City Councilman Mark Levine has sponsored legislation to form a task force on a Hart Island memorial and another bill that would convene a group to work toward a memorial honoring front line workers who died of COVID-19.
“The city has not done with COVID what it has done after other diseases, which is to tell the stories of the people we have lost. It pains me when it comes to essential workers, who are heroes keeping us safe. I want a memorial to honor their sacrifice and tell their stories,” Levine said.
The road to being able to tell those stories has proven to be a long one in the past.
It took nearly eight years from the time architect Michael Arad won a public design competition for the 9/11 memorial in early 2004 until his tribute opened on the 10th anniversary of the terrorist attacks.
Arad’s concept, titled “Reflecting Absence,” was simple — two waterfall-fed reflecting pools to represent the Twin Towers, each 30 feet deep and a block long. Chiseled into the perimeter of the pools would be the names of those lost. And there would be ramps descending to a magnificent gallery.
Many 9/11 families bashed the underground design. Even the competition’s jurors — early on — believed Arad’s work needed something to soften the starkness. They asked him to join with renowned landscape architect Peter Walker, who added a plaza lush with trees. Much later, the architects of the underground museum fiddled with Arad’s design, too.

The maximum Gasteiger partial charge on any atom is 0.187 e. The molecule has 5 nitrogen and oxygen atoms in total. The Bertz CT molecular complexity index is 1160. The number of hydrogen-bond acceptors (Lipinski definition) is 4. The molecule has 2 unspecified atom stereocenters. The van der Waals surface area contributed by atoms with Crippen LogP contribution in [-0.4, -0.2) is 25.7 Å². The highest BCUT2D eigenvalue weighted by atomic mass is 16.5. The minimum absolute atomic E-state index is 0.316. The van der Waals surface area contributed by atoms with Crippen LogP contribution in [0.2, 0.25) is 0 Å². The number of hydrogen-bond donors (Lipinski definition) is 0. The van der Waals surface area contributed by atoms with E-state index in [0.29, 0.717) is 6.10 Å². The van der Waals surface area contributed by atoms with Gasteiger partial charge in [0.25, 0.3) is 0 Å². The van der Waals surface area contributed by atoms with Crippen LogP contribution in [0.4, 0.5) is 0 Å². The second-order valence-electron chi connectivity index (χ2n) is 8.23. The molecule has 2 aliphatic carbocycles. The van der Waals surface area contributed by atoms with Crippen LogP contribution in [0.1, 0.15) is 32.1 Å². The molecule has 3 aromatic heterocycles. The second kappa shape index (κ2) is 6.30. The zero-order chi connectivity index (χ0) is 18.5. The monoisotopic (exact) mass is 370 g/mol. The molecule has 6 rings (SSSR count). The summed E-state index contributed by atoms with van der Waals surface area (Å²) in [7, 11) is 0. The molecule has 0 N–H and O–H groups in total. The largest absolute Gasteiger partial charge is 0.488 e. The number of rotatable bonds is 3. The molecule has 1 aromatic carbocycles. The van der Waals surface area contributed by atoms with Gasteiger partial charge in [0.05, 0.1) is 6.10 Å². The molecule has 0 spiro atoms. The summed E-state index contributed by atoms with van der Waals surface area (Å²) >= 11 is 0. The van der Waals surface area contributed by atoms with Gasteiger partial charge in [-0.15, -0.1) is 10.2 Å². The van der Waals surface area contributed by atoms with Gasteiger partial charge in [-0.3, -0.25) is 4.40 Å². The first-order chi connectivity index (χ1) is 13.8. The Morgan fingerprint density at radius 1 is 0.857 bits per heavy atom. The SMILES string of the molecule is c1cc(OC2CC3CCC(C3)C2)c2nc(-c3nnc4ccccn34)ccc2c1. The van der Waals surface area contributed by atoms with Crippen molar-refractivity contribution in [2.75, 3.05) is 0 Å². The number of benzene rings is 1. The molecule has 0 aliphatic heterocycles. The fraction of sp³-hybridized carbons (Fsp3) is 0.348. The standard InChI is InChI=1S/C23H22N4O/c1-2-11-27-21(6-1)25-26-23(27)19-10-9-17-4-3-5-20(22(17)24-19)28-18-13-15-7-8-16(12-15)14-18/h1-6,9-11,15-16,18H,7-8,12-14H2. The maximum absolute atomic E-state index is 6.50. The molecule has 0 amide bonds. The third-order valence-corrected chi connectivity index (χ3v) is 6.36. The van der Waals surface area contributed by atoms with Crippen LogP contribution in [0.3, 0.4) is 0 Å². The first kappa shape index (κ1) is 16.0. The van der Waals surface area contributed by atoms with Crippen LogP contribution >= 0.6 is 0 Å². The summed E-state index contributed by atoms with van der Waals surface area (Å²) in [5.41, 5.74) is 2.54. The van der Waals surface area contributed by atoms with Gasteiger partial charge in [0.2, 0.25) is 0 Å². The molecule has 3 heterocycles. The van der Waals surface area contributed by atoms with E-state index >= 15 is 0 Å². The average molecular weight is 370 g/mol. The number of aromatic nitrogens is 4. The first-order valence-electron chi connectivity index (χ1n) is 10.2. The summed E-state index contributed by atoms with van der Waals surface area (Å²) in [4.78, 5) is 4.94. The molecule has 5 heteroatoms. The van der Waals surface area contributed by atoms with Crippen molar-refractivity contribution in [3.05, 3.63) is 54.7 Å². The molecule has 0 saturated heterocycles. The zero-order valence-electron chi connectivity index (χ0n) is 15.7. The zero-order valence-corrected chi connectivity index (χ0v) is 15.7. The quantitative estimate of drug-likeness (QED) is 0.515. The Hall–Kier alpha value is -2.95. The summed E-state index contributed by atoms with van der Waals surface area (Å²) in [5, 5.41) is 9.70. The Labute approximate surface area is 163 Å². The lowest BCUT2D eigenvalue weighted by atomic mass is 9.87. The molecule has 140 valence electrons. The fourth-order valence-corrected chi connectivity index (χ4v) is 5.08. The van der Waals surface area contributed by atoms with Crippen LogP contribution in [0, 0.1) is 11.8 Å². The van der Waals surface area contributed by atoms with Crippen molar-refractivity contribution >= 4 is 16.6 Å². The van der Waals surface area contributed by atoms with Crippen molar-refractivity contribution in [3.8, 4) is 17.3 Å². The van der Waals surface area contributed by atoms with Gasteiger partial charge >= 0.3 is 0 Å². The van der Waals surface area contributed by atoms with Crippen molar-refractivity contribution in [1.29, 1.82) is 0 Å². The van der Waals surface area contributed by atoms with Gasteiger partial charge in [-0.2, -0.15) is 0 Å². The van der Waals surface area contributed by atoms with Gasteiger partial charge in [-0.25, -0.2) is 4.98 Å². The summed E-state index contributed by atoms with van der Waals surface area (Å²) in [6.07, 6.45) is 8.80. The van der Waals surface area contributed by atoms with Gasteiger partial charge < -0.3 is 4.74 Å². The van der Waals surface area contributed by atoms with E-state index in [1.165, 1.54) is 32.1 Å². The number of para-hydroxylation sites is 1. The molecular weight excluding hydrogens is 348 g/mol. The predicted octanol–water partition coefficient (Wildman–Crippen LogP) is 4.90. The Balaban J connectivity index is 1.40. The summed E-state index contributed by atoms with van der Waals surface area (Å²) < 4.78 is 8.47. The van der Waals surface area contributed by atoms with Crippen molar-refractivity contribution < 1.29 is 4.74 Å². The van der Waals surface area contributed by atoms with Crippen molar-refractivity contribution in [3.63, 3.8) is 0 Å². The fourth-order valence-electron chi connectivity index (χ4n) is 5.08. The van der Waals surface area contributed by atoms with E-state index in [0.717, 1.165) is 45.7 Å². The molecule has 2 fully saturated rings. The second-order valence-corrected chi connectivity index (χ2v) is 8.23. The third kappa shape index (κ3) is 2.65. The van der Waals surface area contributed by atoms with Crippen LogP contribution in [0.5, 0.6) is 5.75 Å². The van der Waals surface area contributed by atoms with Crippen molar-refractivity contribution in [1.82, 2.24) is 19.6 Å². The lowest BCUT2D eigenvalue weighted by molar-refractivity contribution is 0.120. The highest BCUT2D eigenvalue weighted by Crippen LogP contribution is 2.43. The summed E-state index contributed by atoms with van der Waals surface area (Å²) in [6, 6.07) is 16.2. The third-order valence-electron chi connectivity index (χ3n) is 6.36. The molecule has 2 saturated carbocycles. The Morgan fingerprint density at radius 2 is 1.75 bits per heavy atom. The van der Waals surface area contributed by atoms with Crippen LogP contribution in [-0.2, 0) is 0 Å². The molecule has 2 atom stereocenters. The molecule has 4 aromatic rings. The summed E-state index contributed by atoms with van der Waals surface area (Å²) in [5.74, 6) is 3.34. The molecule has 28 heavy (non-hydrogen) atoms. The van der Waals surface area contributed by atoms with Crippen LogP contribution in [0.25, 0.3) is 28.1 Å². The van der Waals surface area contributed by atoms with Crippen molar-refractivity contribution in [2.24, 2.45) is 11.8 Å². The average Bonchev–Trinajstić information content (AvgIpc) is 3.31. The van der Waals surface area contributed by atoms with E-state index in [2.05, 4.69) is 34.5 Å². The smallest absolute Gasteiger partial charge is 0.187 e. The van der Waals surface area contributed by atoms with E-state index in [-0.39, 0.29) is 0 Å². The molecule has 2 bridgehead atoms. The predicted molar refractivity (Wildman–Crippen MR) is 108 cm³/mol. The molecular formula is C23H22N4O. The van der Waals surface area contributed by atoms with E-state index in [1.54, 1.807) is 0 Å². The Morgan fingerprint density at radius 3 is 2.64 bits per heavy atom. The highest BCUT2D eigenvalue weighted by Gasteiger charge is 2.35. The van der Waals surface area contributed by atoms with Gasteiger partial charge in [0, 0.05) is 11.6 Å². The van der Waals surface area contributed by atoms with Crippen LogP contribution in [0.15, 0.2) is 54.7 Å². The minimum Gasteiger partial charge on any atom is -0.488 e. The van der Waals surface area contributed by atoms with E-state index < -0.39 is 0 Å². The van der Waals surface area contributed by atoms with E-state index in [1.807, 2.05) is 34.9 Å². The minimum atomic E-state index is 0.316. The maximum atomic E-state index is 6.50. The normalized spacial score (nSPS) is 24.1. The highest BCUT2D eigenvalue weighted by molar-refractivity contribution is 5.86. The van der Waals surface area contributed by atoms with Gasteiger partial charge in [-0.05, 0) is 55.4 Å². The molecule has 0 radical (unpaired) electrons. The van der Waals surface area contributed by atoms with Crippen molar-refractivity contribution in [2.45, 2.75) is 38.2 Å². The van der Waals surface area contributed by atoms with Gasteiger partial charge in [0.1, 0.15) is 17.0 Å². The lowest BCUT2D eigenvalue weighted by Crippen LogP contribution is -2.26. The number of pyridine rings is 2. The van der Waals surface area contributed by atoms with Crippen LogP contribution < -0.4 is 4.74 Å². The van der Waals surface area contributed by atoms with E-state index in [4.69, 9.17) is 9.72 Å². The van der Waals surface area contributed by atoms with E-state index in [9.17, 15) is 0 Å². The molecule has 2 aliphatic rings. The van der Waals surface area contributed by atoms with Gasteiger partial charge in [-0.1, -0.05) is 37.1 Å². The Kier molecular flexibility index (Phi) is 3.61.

Today, Arad focuses on how the city’s “remarkable spirit of compassion, survival and resiliency” drove his design and carried him through the years of construction.
“I wanted to capture the enormous loss that we experienced … but also the way in which this city came together to support one another,” Arad told The Post. “Not being able to do that now, to show our love for each other and for our city, is incredibly dispiriting.”
Architect Mitchell Joachim, who teaches at NYU and co-founded Terreform ONE, an architecture group that focuses on urban design and art, said there “will definitely be challenges” to creating a tribute to the latest tragedy.
“Many people must be involved and many voices must be heard because so many people are being touched by this. They will feel invested and they will need to feel invested to get a memorial right,” Joachim said.
As for design, Greenwald thinks any coronavirus tribute should include a monument that recognizes the selflessness of those risking their own lives to help the rest of us — from EMTs and and medical staffers, to grocery clerks and stockers, to warehouse workers and delivery drivers.
“We’re seeing the best of human beings, just like we saw in 911,” she said. “There are so many parallels here, with heroes on the front lines. We need to celebrate them and what they represent.”
The only certainty now is an evening vigil on March 14 to honor those lost.
“It’s important that we have a day going forward in the future of the city to always remember what happened, to remember those we lost, and to honor them and to honor their families,” Mayor de Blasio told The Post. “At the same time, it’s a day to remember all the heroism and all the people who did so much good to protect people.”